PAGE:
The search for Tracy De Montezuma, the 52 year old Lake Country resident who went missing Sept. 29 after he departed for an evening hunting trip, ended at approximately 3:30 p.m on Thursday, Oct. 4.
The coroner has found that his death was accidental.
De Montezuma’s remains were located by Search and Rescue a short distance from where he had left his vehicle in the general vicinity of Wilma Lake east of Lake Country.
“He took his rifle and was scouting the area for hunting with some friends,” said Barb McLintock, with the B.C. Coroners Service.
“It looks like he was trying to get over some windfall (dead trees) when the gun accidentally went off.”
De Montezuma was wounded in the torso.
“We are still in the preliminary stage of the investigation,” said McLintock.
A five-day search for De Montezuma involved nine search crews from across the Interior, including Vernon.
Friends and family had been helping with the search when De Montezuma was found.
De Montezuma, a resident of Carr’s Landing who was married with one child, had gone hunting by himself for the day in the Wilma Lake area near Beaver and Dee Lake roads.
He was found just 600 metres from where he had parked his truck, well hidden and dressed in camouflage, in an area that had been searched several times by rescuers.
De Montezumo’s family was at the scene when his body was discovered, along with many community members who had volunteered to assist with the search.
Dennis Bugera, a friend of De Montezuma’s, described him as an experienced outdoorsman who “knew his stuff,” a good husband and awesome machinist who worked for the K&S Machine Shop in Lake Country.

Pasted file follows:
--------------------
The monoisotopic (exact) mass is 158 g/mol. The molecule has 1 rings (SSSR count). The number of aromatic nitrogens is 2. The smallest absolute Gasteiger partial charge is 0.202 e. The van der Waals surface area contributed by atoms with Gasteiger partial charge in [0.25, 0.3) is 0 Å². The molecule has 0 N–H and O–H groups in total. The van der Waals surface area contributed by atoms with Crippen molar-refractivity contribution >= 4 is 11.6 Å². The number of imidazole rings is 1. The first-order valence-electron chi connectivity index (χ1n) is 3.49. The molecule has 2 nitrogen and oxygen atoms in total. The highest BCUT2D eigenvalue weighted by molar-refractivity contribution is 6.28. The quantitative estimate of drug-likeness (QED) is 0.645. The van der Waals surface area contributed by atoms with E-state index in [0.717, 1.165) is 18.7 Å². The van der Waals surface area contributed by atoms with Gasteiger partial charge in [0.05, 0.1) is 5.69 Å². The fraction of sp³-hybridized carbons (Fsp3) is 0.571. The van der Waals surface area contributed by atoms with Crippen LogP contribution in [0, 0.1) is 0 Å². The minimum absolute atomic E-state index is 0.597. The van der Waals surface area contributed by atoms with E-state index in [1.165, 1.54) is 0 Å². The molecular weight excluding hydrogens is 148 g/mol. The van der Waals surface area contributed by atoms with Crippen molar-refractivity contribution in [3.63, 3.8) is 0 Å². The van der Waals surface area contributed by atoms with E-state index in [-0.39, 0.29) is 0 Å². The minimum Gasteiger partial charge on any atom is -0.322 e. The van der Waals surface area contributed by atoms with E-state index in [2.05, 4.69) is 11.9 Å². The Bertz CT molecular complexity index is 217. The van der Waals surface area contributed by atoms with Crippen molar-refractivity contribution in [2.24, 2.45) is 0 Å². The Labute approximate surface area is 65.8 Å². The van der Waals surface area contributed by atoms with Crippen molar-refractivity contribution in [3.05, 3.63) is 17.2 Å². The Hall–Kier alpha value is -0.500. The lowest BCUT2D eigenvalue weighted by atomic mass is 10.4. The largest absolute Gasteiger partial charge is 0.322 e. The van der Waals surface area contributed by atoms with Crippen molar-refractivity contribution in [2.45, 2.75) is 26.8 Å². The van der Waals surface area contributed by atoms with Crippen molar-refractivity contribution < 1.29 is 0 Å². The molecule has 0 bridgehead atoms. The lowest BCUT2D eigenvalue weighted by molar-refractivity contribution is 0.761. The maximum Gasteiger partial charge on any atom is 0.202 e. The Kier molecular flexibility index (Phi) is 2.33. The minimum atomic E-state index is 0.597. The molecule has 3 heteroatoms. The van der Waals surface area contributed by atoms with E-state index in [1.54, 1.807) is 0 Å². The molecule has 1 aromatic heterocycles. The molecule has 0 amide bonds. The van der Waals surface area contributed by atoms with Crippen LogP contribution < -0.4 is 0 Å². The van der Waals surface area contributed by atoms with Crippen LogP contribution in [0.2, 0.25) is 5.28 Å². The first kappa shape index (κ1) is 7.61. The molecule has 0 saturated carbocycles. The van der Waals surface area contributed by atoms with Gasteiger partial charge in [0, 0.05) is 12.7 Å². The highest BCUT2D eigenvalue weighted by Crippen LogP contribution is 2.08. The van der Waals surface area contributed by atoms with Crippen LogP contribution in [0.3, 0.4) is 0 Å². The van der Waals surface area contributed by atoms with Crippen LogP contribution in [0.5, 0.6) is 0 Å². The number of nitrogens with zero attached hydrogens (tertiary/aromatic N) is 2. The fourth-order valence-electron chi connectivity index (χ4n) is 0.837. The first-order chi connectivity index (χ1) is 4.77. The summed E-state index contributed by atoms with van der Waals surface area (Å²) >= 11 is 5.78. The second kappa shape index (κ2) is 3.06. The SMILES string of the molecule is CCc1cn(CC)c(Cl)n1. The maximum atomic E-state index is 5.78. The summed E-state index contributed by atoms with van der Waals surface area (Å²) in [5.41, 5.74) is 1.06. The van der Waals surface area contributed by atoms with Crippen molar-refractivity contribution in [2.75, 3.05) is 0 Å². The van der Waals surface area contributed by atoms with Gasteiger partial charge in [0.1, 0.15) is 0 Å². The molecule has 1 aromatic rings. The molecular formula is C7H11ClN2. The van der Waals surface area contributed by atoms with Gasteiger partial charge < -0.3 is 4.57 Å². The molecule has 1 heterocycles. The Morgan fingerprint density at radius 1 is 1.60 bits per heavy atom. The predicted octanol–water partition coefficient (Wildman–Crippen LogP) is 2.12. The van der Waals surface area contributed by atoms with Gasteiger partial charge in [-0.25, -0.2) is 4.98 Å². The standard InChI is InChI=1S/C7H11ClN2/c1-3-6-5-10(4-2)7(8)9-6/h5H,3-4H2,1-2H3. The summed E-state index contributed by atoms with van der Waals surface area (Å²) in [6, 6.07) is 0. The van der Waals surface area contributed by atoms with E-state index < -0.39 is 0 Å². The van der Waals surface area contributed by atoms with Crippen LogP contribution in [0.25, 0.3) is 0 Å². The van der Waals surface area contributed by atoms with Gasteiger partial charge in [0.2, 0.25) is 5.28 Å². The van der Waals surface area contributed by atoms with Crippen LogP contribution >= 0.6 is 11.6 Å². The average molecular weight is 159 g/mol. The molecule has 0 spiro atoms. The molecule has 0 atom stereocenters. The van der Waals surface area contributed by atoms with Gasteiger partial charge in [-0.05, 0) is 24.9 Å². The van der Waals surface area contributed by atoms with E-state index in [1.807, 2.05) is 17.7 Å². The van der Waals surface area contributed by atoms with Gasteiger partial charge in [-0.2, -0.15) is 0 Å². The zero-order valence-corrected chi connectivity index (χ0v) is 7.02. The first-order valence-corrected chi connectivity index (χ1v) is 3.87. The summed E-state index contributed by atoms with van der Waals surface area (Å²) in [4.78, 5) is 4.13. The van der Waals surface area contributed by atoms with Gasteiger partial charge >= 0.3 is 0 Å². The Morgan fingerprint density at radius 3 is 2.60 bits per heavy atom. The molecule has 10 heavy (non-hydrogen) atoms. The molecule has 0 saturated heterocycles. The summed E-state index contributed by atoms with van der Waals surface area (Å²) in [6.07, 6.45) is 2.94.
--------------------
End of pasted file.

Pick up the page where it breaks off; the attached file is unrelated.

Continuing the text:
“It was surprising how he was missed for five days before being found, yet he was so close to his truck,” Bugera said.
Jared Wilkison, president of the Oceola Fish and Game Club, said he understood that De Montezuma had been an active member in the club in past years but he didn’t know him.
“What I’ve been told from others is that he was really savvy in the bush and was in great physical shape,” Wilkison said. “It’s just one of things that happens every once in awhile. When you consider the number of man hours that hunters spend in the bush compared to the number of accidents that occur, it’s a very odd occurrence when something like this happens.”
Wilkison added that De Montezuma was found in a popular area where hunters go, that is widely accessible because of the network of logging roads.
“The backcountry is not as remote as it once was with all the logging that takes place, but it was a bit surprising how long it took to find him,” he said.